The next cave lacked fancy stalagmites and whatnot, so there were also no other boats around. We actually used the flashlights a bit to explore how deep this cave would go. I would have liked to go farther, but my achilles tendon was still hurting me from the cycling. Next we stopped for lunch at one of the many floating houses in the area. Although we had not bought any fancy fish from the market, the cook still managed to fix an amazing spread of shrimp, grilled fish, veggies, spring rolls, and rice. All our favorite foods. We felt a bit silly sitting at the table in the boat eating while the other passengers and the inhabitants of the house sat out on the porch passing the time. We tried to invite Gong and Phu in to join us, but they refused. The boathouse was inhabited by three generations of one family as well as an unmarried sister maybe. There really was a porch to the house, with a couple hammocks hanging from the canopy. Connected to the front were eight netted pools with various kind of sea life wiggling around inside. The children of the house were paddling themselves around in fat canoes that looked like giant baskets woven out of bamboo or the like. The men seemed to be out working or fishing while the women stayed home and listened to the craziest assortment of dance music that I have ever heard.

Other stops in the afternoon included a circular inlet that could only be accessed by a low-clearance boat through a little tunnel and Ti Top, an island with a lookout built on the top of it. I took panoramic photographs at both spots. From there, we headed back into open waters for the trip back to Bai Chay. Despite some minor confusion with the captain, the trip was pretty cool overall. The only thing I would recommend is getting a larger group together to split the fixed cost of the boat for the day. Also, an overnight trip would allow you to explore further out and play around in the caves more.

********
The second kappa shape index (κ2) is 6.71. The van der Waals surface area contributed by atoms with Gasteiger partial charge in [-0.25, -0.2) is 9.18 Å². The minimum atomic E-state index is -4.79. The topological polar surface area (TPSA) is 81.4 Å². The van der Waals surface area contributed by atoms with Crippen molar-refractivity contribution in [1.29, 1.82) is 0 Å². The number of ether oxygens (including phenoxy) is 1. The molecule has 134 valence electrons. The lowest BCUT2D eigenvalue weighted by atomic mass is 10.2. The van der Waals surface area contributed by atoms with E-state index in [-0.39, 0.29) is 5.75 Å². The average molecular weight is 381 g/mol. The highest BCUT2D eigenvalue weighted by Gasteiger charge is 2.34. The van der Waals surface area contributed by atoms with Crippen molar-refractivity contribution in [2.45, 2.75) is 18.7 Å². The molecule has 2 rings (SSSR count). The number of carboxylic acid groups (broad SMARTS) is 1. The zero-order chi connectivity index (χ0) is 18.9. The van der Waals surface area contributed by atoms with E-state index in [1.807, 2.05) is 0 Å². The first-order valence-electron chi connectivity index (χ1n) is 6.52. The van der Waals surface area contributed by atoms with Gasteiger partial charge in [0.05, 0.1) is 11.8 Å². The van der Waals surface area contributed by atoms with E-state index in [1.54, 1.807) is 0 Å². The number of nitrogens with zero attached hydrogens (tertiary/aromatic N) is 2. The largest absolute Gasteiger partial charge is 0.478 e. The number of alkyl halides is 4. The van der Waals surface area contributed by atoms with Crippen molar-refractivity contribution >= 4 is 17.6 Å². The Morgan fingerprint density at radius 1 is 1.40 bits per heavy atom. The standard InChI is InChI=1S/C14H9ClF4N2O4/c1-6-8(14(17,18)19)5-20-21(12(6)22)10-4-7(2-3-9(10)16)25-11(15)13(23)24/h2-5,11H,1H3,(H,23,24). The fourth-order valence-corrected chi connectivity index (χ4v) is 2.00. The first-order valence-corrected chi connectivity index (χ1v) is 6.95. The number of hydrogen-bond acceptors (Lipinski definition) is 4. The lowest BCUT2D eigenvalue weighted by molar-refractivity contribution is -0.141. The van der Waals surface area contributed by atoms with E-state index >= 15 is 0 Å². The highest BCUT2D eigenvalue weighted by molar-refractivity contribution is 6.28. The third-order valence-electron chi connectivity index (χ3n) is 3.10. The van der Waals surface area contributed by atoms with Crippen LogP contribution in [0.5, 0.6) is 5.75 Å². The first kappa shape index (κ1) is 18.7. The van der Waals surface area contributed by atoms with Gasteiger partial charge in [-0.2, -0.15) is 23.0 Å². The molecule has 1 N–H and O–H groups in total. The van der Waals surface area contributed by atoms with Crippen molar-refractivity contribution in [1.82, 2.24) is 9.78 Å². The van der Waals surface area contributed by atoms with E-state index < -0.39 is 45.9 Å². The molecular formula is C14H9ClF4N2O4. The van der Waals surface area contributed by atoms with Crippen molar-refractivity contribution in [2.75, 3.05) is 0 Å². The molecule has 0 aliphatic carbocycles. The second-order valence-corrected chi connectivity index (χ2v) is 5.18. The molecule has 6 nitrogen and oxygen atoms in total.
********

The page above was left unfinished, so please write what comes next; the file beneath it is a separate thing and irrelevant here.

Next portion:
The highlight of the evening consisted of a short search for a restaurant selling Ha Long beer. I didn't drink much beer until I moved to Japan a couple years ago. In Japan, drinking beer was the only way to get a large drink until Starbucks came along. While traveling, beer is a great way to avoid tainted water and yet not leave a stream of plastic bottles that will rot the landscape for years to come. Anyway, we had had our fill of Hanoi and Halida, not to mention Heineken and Tiger, so we wanted a bottle of the local brew. However, one restaurant owner told us that it was only available on tap and then only at cheap roadside stops. Another restaurant told us that it was only available in the summer. Eventually we found a place that was able to present six bottles of chilled Ha Long Beer. And, they cooked up the best meal we have had yet. All the stuff we had grown to love, plus our first real plate of Pho noodles and a great rendition of the spinach-like vegetable. Good stuff.